UPDATE: OMG, all tickets sold out in the first hour! We’re looking into adding an extra session. Send an email to email@example.com with the subject: “Green Kitchen waiting list” and you’ll be the first to get more information if we add an extra event. Thank you for your enthusiasm!
And while we are on the subject of brunch recipes. We are really happy to announce that we are coming to Amsterdam next month and will teach two brunch workshops at the beautiful SLA Zuidas. The first session is between 10-12 and the second session between 14-16. The events are arranged by our Dutch publisher Becht and they have set an amazing price to make sure that everyone can afford this – only 45€! We will talk about our approach to food and demonstrate six delicious new brunch recipes. There will be lots of tasting, handouts, Q&A time and information about the ingredients. We will also be selling and signing our books and take some time to chat with you. So, if you are in Amsterdam next month, we’d really love to meet you. Click here to get your tickets!
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Dropping in briefly today to wish you and yours joy and respite in the last few weeks of the year. December, man. So much goodness, so much heaviness, all at once. For me it’s always been a month where the decisions, assumptions, and challenges that I had convinced myself were reconciled over the year seem to make their way back up to the surface. You know what I mean, right? Those wounds you thought you’d healed, the parts of yourself you thought you’d made peace with don’t look so sparkly anymore. It’s my birthday in a few days, so I think that has more pull in the reflection carousel than the holidays, although the lines have always been blurry for me. There’s this challenge to stay light and grateful amidst those nudges to take stock after another full year.
Last week two dear friends were in a rollover accident. The truck was destroyed, and somehow they both walked away with bruises and broken fingers. It was an event that reminded me holy moses-jesus-buddha-mohammed do I still have SO much work to do in the grace and forgiveness department. It seems the minute I get too comfortable with the idea, or illusion, really, that I’m operating at acceptable levels of compassion or humility or unselfish love, life and circumstance has a way of calling my bluff and putting me on my knees again. I’m glad for that.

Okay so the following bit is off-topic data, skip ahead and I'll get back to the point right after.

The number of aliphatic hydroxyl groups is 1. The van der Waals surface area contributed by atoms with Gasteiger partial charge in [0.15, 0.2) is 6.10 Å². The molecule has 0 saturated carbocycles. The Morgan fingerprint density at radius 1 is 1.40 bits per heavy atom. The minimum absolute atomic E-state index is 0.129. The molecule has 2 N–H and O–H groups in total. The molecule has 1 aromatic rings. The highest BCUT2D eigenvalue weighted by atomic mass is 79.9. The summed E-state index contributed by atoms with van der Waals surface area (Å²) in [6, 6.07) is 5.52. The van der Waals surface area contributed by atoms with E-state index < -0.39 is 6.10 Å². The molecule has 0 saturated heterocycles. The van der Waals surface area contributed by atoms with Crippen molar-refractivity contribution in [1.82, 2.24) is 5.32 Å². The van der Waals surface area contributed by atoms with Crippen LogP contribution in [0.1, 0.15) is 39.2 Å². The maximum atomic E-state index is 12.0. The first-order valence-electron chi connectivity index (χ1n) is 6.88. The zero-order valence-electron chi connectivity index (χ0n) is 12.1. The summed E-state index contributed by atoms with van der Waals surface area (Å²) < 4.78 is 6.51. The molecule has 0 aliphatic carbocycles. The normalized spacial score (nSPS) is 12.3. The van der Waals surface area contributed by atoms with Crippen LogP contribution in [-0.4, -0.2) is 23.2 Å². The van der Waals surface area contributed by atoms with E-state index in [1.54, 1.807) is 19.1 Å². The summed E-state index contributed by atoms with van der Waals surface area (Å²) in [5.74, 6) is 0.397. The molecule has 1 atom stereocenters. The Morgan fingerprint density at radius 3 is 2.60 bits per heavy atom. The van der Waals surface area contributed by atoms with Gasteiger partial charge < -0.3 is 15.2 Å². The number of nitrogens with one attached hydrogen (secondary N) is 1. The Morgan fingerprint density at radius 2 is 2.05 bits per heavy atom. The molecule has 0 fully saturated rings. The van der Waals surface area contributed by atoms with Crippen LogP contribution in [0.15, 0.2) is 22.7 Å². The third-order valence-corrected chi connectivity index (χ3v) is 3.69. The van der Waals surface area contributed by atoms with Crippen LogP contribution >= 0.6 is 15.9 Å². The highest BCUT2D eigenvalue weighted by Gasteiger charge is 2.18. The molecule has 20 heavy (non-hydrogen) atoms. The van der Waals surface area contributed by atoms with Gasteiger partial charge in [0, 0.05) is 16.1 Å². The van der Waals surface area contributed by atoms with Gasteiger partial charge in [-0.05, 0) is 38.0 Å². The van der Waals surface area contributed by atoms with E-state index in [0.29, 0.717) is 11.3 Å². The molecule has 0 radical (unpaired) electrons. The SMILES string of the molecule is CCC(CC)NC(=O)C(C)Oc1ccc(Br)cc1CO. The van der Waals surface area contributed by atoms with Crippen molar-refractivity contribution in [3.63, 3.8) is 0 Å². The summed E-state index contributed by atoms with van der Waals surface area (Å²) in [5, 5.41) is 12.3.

And so, December. Here to enjoy and embrace and remember and love one another in the best way we know how. Stitch by stitch, day by day. We try to be good humans, we fail often, but we keep trying. And that is the beautiful thing.
Winter Vegetable + Gorgonzola Galette
2 cups unbleached all-purpose flour
1 tsp sugar
Pinch of salt
12 tablespoons cold unsalted butter
1/2 cup ice water
2 fennel bulbs, quartered
5 small-ish beets, quartered
6-8 fancy carrots, halved
2 cups butternut squash, cubed
2 tbsp olive oil
2 shallots, minced
1 cup flat leaf parsley, roughly chopped
4-6 oz crumbled Gorgonzola cheese
2 tsp Dijon mustard (or more, to your preference)
salt/pepper to taste
In a bowl, mix the flour with the sugar and salt. Using a pastry blender or your fingers, cut in half of the butter until the mixture resembles coarse meal. Cut in the remaining butter. Pour in water then begin to mix and knead the dough until a ball forms and the mixture is no longer shaggy looking. Flatten the dough into a disk, wrap in plastic and refrigerate for at least 30 minutes.
Preheat oven to 400 F. Arrange rinsed and prepared vegetables on a baking sheet. Drizzle with olive oil and bake until the carrots are just starting to soften and are a little al dente in the thicker regions. Sprinkle with a hearty amount of sea salt, then aside and cool. In a mixing bowl, combine parsley, shallots, cooled vegetables, and a the Dijon. Stir to coat.
On a floured work surface, roll the dough out into a 12-inch round. Transfer to a baking sheet lined with parchment paper. Begin with a spoonful of the veggie-mixture into the center of the dough. Sprinkle with Gorgonzola. Repeat layering filling and cheese until you run out of ingredients and can top with more cheese. Fold the border over your veggie-cheese tower, pleating the edge to make it fit. Finish outside exposed dough with a milk or egg wash. Bake for 30-40 minutes in the 400′ oven. Cut into wedges and serve warm.
Steaming is one of the best ways to cook vegetables! This steamer keeps vegetables right above the water lever, ensuring great flavor and high nutritional value.
Expands from 5 1/2" to 9 1/2" / 14cm to 24cm. Great for small or large pots!
Doubles as a colander for washing fruits and vegetables!
Collapses into itself for easy storage.
Also great for steaming fish and seafood!
Measures: 2.25" x 5.25" x 5.25" / 5.5cm x 13.5cm x 13.5cm. Heavy duty stainless steel construction. Steaming is one of the best ways to cook vegetables! This steamer keeps vegetables right above the water lever, ensuring great flavor and high nutritional value. Expands from 5 1/2" to 9 1/2". Great for small or large pots! Doubles as a colander for washing fruits and vegetables! Collapses into itself for easy storage. Also great for steaming fish and seafood! Hand washing recommended. Norpro was